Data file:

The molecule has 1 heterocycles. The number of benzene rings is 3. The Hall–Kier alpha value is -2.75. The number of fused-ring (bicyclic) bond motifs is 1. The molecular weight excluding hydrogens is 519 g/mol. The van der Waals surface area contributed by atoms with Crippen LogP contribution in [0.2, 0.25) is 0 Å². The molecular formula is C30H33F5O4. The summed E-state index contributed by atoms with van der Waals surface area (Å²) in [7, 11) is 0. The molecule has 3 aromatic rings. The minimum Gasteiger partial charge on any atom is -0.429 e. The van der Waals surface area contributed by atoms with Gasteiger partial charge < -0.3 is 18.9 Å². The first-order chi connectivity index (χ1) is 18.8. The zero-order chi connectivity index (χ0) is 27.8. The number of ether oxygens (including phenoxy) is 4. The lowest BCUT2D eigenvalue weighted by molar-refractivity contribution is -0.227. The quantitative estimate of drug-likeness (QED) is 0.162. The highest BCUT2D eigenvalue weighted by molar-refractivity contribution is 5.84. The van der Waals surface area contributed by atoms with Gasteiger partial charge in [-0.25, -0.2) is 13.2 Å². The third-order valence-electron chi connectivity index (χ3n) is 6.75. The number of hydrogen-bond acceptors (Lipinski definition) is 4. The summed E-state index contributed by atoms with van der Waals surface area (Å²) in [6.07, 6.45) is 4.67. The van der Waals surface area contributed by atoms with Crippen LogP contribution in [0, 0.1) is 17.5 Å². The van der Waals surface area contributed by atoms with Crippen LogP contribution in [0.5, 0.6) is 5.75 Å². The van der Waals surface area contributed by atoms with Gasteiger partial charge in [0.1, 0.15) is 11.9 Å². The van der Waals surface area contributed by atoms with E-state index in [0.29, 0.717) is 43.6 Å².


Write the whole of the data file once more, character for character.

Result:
The molecule has 1 heterocycles. The number of benzene rings is 3. The Hall–Kier alpha value is -2.75. The number of fused-ring (bicyclic) bond motifs is 1. The molecular weight excluding hydrogens is 519 g/mol. The van der Waals surface area contributed by atoms with Crippen LogP contribution in [0.2, 0.25) is 0 Å². The molecular formula is C30H33F5O4. The summed E-state index contributed by atoms with van der Waals surface area (Å²) in [7, 11) is 0. The molecule has 3 aromatic rings. The minimum Gasteiger partial charge on any atom is -0.429 e. The van der Waals surface area contributed by atoms with Gasteiger partial charge < -0.3 is 18.9 Å². The first-order chi connectivity index (χ1) is 18.8. The zero-order chi connectivity index (χ0) is 27.8. The number of ether oxygens (including phenoxy) is 4. The lowest BCUT2D eigenvalue weighted by molar-refractivity contribution is -0.227. The quantitative estimate of drug-likeness (QED) is 0.162. The highest BCUT2D eigenvalue weighted by molar-refractivity contribution is 5.84. The van der Waals surface area contributed by atoms with Gasteiger partial charge in [-0.25, -0.2) is 13.2 Å². The third-order valence-electron chi connectivity index (χ3n) is 6.75. The number of hydrogen-bond acceptors (Lipinski definition) is 4. The summed E-state index contributed by atoms with van der Waals surface area (Å²) in [6.07, 6.45) is 4.67. The van der Waals surface area contributed by atoms with Crippen LogP contribution in [0, 0.1) is 17.5 Å². The van der Waals surface area contributed by atoms with Crippen LogP contribution in [0.5, 0.6) is 5.75 Å². The van der Waals surface area contributed by atoms with Gasteiger partial charge in [0.1, 0.15) is 11.9 Å². The van der Waals surface area contributed by atoms with E-state index in [0.29, 0.717) is 43.6 Å².